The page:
2. Consider the data: You read the latest forum post by ChaosLvr88 claiming that they have the evidence that a Yellowstone eruption is about to occur. They say that a single seismometer starting acting crazy, running rail-to-rail and then stopped transmitting data (note: amazing that we can get real-time data of seismicity, free for public to see, isn’t it? Go government! Check this primer out on how to read these instruments.) Stop and consider this for a moment. Yellowstone is a giant volcano — enormous on almost any measure of volcanic features on Earth. If it were about to have a massive eruption, would that be record on only a single instrument? The caldera is littered with seismometers, GPS units and more monitoring equipment than you can imagine. If an eruption was coming — and soon — you would expect (nay, should expect) that it would be felt all across the caldera on lots of instruments. Now, Yellowstone, even on a normal day, has dozens of small earthquakes. It is a restless caldera that rises and falls with hot fluids (mostly water) coursing through the crust, so you should expect earthquakes. However, if magma was rising with the intent to eruption, you should expect hundreds if not thousands of earthquakes, all centralized in a specific area and all suggesting dilation of the crust (as magma pushes through). This would be felt across the whole area — so if it is only a single seismometer giving the anomalous signal, then it is likely an problem with the instrument rather than impending doom. Here you should turn to Occam’s Razor: Does it make more sense that the instrument is broken or that no one but ChaosLvr88 has noticed that Yellowstone is about to erupt?
3. Consider the scale of things: Let’s say that the criteria presented in (1) and (2) suggest an eruption is in the works because the evidence is coming from all over the caldera and YVO agrees an eruption is coming. Does this mean we should crack each other’s heads open and feast on the goo inside? Of course not! When you look at the full history of the caldera, any new eruption is more than likely to be small (relative to the caldera-forming massive eruptions), maybe on the order of a Mount St. Helens or Puyehue-Cordón Caulle event. If we were running up to a massive event, then we should expect to see massive signs, like hundreds of meters of uplift (not the centimeters of uplift we see regularly around the caldera). So, if there are signs of an eruption, you should expect that we will see an impressive rhyolite eruption probably one of the best places it could happen — away from large population centers — rather than the far-fetched idea of ending civilization as we know it, so stop that the Costco Meals-for-Year order.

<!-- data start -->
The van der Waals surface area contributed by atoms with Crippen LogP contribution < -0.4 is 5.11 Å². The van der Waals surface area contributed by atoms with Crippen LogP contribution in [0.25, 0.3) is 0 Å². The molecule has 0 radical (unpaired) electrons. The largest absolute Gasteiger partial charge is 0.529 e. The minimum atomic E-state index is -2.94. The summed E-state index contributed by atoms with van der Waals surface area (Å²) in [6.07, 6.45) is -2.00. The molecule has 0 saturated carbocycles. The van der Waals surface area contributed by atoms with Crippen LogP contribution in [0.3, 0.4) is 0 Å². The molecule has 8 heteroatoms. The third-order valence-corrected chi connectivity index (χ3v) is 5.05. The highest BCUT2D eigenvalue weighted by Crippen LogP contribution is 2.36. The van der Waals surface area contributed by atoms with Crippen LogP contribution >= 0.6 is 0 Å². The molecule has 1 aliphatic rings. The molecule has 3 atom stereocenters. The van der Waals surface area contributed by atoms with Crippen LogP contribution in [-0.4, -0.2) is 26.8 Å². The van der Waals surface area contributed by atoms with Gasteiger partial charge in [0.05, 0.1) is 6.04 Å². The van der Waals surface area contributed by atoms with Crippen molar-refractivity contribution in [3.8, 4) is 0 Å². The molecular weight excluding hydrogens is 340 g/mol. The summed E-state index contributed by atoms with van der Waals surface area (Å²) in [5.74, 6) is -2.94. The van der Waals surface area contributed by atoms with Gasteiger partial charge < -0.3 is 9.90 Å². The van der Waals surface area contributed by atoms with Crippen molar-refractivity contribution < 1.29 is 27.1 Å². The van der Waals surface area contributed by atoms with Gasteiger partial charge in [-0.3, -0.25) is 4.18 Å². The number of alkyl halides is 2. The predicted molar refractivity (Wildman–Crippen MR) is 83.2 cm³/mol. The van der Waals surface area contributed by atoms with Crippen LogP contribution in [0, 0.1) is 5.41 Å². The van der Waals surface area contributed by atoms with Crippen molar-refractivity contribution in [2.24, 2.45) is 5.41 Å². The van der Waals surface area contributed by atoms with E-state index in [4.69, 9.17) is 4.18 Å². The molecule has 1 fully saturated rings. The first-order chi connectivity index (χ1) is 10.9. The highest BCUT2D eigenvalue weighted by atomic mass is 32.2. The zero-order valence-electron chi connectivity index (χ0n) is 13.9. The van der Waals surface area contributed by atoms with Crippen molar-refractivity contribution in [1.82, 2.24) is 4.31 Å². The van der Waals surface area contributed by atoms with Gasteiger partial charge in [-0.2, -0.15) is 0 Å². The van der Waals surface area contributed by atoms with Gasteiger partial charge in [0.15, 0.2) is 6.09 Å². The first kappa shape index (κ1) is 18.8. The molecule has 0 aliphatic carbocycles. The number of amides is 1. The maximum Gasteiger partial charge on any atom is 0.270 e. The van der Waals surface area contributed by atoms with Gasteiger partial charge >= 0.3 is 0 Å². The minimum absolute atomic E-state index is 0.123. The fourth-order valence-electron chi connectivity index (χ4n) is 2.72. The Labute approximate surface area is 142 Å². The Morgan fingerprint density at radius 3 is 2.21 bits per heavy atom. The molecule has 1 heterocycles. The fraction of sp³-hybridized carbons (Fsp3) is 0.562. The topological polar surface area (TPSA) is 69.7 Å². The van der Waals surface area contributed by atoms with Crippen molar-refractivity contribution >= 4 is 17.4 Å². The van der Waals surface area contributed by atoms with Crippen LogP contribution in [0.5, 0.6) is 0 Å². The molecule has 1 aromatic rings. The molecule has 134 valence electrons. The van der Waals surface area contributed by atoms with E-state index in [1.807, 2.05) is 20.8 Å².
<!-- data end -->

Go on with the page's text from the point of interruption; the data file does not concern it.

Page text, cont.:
4. Consider the motivation: If you read that Yellowstone is going to erupt, look at the people/person telling you and consider their motivations. If they are preppers, then maybe they want to justify the expense of their lifestyle choices and get a thrill out of a doomsday scenario. If they are religious, maybe they long for the start of Revelations. If they are a conspiracy nut, well, then I can’t help you with that motivation. They likely also believe that the Moon landing was faked and that the Yeti will start at third base for the Yankees this year. None of these groups have motivations that compel them to live within the evidence presented, but rather want to grasp at the straws available to incite panic and fear. USGS geologists are motivated to keep the public safe and to understand what is actually occurring at the caldera.
Once you’ve moved through these 4 steps, you’ll find that 99.9 percent of all Yellowstone eruptions rumors are untrue, and you can go back to your normal life. Spread the word to your friends, co-workers and family: Don’t let the purveyors of misinformation send you down the path to panic. Instead, stand up to them and use reason and science to turn them away!